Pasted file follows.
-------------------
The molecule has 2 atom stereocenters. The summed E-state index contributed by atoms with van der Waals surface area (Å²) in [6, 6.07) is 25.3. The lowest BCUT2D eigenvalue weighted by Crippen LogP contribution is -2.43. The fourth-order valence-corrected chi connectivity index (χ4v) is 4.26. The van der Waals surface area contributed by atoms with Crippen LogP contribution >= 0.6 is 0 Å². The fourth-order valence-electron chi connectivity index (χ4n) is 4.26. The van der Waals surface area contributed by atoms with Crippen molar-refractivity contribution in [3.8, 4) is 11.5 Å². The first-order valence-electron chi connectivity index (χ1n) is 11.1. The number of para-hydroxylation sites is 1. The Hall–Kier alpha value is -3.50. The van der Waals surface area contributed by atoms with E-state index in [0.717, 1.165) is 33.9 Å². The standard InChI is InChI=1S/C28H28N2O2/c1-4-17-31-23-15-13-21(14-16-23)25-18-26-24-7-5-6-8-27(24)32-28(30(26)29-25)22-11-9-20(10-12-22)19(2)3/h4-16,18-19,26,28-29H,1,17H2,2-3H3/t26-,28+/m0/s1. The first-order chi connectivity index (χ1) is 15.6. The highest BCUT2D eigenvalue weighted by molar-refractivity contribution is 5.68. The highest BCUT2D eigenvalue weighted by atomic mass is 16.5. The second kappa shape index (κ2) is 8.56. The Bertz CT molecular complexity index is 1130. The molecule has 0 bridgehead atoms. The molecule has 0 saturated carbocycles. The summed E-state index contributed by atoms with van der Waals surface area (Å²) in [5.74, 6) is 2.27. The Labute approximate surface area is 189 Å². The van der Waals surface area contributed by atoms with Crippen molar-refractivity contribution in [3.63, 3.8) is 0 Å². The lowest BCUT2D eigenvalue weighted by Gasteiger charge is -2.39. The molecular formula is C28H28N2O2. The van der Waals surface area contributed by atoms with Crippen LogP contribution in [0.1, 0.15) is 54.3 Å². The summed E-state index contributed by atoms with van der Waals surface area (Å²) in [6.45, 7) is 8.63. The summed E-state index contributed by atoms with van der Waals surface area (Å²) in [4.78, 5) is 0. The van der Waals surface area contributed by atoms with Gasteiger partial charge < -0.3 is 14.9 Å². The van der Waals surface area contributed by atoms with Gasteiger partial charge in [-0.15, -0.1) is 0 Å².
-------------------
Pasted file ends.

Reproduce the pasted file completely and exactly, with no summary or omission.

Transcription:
The molecule has 2 atom stereocenters. The summed E-state index contributed by atoms with van der Waals surface area (Å²) in [6, 6.07) is 25.3. The lowest BCUT2D eigenvalue weighted by Crippen LogP contribution is -2.43. The fourth-order valence-corrected chi connectivity index (χ4v) is 4.26. The van der Waals surface area contributed by atoms with Crippen LogP contribution >= 0.6 is 0 Å². The fourth-order valence-electron chi connectivity index (χ4n) is 4.26. The van der Waals surface area contributed by atoms with Crippen molar-refractivity contribution in [3.8, 4) is 11.5 Å². The first-order valence-electron chi connectivity index (χ1n) is 11.1. The number of para-hydroxylation sites is 1. The Hall–Kier alpha value is -3.50. The van der Waals surface area contributed by atoms with E-state index in [0.717, 1.165) is 33.9 Å². The standard InChI is InChI=1S/C28H28N2O2/c1-4-17-31-23-15-13-21(14-16-23)25-18-26-24-7-5-6-8-27(24)32-28(30(26)29-25)22-11-9-20(10-12-22)19(2)3/h4-16,18-19,26,28-29H,1,17H2,2-3H3/t26-,28+/m0/s1. The first-order chi connectivity index (χ1) is 15.6. The highest BCUT2D eigenvalue weighted by molar-refractivity contribution is 5.68. The highest BCUT2D eigenvalue weighted by atomic mass is 16.5. The second kappa shape index (κ2) is 8.56. The Bertz CT molecular complexity index is 1130. The molecule has 0 bridgehead atoms. The molecule has 0 saturated carbocycles. The summed E-state index contributed by atoms with van der Waals surface area (Å²) in [5.74, 6) is 2.27. The Labute approximate surface area is 189 Å². The van der Waals surface area contributed by atoms with Crippen molar-refractivity contribution in [3.63, 3.8) is 0 Å². The lowest BCUT2D eigenvalue weighted by Gasteiger charge is -2.39. The molecular formula is C28H28N2O2. The van der Waals surface area contributed by atoms with Crippen LogP contribution in [0.1, 0.15) is 54.3 Å². The summed E-state index contributed by atoms with van der Waals surface area (Å²) in [6.45, 7) is 8.63. The summed E-state index contributed by atoms with van der Waals surface area (Å²) in [4.78, 5) is 0. The van der Waals surface area contributed by atoms with Gasteiger partial charge < -0.3 is 14.9 Å². The van der Waals surface area contributed by atoms with Gasteiger partial charge in [-0.15, -0.1) is 0 Å².